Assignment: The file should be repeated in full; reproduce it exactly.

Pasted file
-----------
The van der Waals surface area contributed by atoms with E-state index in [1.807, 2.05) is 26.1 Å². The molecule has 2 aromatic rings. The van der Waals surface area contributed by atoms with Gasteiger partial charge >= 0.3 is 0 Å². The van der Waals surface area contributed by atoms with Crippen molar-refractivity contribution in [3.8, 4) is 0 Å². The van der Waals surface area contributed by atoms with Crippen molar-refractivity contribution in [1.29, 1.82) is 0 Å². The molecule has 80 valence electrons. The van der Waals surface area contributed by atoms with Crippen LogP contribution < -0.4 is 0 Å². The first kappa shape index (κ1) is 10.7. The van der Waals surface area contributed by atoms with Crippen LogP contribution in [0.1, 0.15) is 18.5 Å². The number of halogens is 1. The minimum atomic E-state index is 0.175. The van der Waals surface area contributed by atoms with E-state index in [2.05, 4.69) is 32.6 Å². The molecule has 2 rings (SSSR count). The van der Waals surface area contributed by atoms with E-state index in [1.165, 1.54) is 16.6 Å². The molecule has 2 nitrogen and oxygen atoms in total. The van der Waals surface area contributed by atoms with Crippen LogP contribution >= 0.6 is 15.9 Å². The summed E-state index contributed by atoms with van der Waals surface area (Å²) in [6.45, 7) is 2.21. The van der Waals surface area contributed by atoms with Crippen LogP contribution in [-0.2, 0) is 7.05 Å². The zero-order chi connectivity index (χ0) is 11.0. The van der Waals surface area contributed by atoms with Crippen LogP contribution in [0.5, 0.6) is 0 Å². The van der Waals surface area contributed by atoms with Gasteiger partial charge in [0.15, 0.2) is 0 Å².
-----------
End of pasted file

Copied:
The van der Waals surface area contributed by atoms with E-state index in [1.807, 2.05) is 26.1 Å². The molecule has 2 aromatic rings. The van der Waals surface area contributed by atoms with Gasteiger partial charge >= 0.3 is 0 Å². The van der Waals surface area contributed by atoms with Crippen molar-refractivity contribution in [3.8, 4) is 0 Å². The van der Waals surface area contributed by atoms with Crippen molar-refractivity contribution in [1.29, 1.82) is 0 Å². The molecule has 80 valence electrons. The van der Waals surface area contributed by atoms with Crippen LogP contribution < -0.4 is 0 Å². The first kappa shape index (κ1) is 10.7. The van der Waals surface area contributed by atoms with Crippen LogP contribution in [0.1, 0.15) is 18.5 Å². The number of halogens is 1. The minimum atomic E-state index is 0.175. The van der Waals surface area contributed by atoms with E-state index in [2.05, 4.69) is 32.6 Å². The molecule has 2 rings (SSSR count). The van der Waals surface area contributed by atoms with E-state index in [1.165, 1.54) is 16.6 Å². The molecule has 2 nitrogen and oxygen atoms in total. The van der Waals surface area contributed by atoms with Crippen LogP contribution >= 0.6 is 15.9 Å². The summed E-state index contributed by atoms with van der Waals surface area (Å²) in [6.45, 7) is 2.21. The van der Waals surface area contributed by atoms with Crippen LogP contribution in [-0.2, 0) is 7.05 Å². The zero-order chi connectivity index (χ0) is 11.0. The van der Waals surface area contributed by atoms with Crippen LogP contribution in [0.5, 0.6) is 0 Å². The van der Waals surface area contributed by atoms with Gasteiger partial charge in [0.15, 0.2) is 0 Å².